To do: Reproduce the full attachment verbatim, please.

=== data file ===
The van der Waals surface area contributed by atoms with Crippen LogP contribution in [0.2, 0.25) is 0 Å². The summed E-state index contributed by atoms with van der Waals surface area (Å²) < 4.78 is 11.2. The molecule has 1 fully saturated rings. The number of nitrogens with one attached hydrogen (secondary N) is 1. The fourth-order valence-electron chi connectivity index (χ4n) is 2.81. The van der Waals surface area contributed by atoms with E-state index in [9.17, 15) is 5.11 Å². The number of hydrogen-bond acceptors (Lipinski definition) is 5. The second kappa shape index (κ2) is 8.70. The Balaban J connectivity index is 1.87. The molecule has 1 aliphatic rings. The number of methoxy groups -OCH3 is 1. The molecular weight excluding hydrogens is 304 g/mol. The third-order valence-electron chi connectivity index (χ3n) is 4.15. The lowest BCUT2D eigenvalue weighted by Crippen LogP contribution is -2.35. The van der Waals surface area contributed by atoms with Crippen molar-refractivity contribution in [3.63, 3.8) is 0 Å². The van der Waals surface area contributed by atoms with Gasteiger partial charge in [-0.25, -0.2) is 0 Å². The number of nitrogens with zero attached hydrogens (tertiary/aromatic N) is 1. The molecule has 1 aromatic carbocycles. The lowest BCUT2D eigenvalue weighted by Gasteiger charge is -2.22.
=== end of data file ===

The van der Waals surface area contributed by atoms with Crippen LogP contribution in [0.2, 0.25) is 0 Å². The summed E-state index contributed by atoms with van der Waals surface area (Å²) < 4.78 is 11.2. The molecule has 1 fully saturated rings. The number of nitrogens with one attached hydrogen (secondary N) is 1. The fourth-order valence-electron chi connectivity index (χ4n) is 2.81. The van der Waals surface area contributed by atoms with E-state index in [9.17, 15) is 5.11 Å². The number of hydrogen-bond acceptors (Lipinski definition) is 5. The second kappa shape index (κ2) is 8.70. The Balaban J connectivity index is 1.87. The molecule has 1 aliphatic rings. The number of methoxy groups -OCH3 is 1. The molecular weight excluding hydrogens is 304 g/mol. The third-order valence-electron chi connectivity index (χ3n) is 4.15. The lowest BCUT2D eigenvalue weighted by Crippen LogP contribution is -2.35. The van der Waals surface area contributed by atoms with Crippen molar-refractivity contribution in [3.63, 3.8) is 0 Å². The van der Waals surface area contributed by atoms with Gasteiger partial charge in [-0.25, -0.2) is 0 Å². The number of nitrogens with zero attached hydrogens (tertiary/aromatic N) is 1. The molecule has 1 aromatic carbocycles. The lowest BCUT2D eigenvalue weighted by Gasteiger charge is -2.22.